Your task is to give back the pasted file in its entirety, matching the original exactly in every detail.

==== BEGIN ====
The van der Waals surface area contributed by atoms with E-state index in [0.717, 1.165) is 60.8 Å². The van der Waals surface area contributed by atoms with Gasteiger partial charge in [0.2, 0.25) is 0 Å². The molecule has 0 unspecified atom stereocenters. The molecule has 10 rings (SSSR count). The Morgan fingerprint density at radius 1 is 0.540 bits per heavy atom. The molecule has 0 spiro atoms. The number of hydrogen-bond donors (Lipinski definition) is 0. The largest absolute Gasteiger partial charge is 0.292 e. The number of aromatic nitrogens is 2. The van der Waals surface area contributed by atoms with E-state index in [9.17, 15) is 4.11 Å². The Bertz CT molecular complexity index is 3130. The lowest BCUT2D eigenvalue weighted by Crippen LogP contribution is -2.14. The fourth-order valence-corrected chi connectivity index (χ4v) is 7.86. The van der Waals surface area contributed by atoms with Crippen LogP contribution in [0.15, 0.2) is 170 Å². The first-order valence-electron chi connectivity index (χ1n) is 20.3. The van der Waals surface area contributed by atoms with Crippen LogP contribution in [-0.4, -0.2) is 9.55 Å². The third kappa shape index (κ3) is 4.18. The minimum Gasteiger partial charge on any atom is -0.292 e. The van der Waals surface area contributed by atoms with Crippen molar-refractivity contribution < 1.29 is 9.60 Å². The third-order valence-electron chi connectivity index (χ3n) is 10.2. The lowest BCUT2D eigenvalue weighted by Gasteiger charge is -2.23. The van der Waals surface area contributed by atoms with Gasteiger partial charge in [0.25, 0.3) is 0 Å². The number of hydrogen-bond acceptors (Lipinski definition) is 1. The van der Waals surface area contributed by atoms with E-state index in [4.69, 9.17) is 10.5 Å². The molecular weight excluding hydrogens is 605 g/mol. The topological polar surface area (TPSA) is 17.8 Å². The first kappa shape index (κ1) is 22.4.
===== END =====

The van der Waals surface area contributed by atoms with E-state index in [0.717, 1.165) is 60.8 Å². The van der Waals surface area contributed by atoms with Gasteiger partial charge in [0.2, 0.25) is 0 Å². The molecule has 0 unspecified atom stereocenters. The molecule has 10 rings (SSSR count). The Morgan fingerprint density at radius 1 is 0.540 bits per heavy atom. The molecule has 0 spiro atoms. The number of hydrogen-bond donors (Lipinski definition) is 0. The largest absolute Gasteiger partial charge is 0.292 e. The number of aromatic nitrogens is 2. The van der Waals surface area contributed by atoms with E-state index in [9.17, 15) is 4.11 Å². The Bertz CT molecular complexity index is 3130. The lowest BCUT2D eigenvalue weighted by Crippen LogP contribution is -2.14. The fourth-order valence-corrected chi connectivity index (χ4v) is 7.86. The van der Waals surface area contributed by atoms with Crippen LogP contribution in [0.15, 0.2) is 170 Å². The first-order valence-electron chi connectivity index (χ1n) is 20.3. The van der Waals surface area contributed by atoms with Crippen LogP contribution in [-0.4, -0.2) is 9.55 Å². The third kappa shape index (κ3) is 4.18. The minimum Gasteiger partial charge on any atom is -0.292 e. The van der Waals surface area contributed by atoms with Crippen molar-refractivity contribution < 1.29 is 9.60 Å². The third-order valence-electron chi connectivity index (χ3n) is 10.2. The lowest BCUT2D eigenvalue weighted by Gasteiger charge is -2.23. The van der Waals surface area contributed by atoms with Gasteiger partial charge in [0.25, 0.3) is 0 Å². The number of hydrogen-bond acceptors (Lipinski definition) is 1. The van der Waals surface area contributed by atoms with E-state index in [4.69, 9.17) is 10.5 Å². The molecular weight excluding hydrogens is 605 g/mol. The topological polar surface area (TPSA) is 17.8 Å². The first kappa shape index (κ1) is 22.4.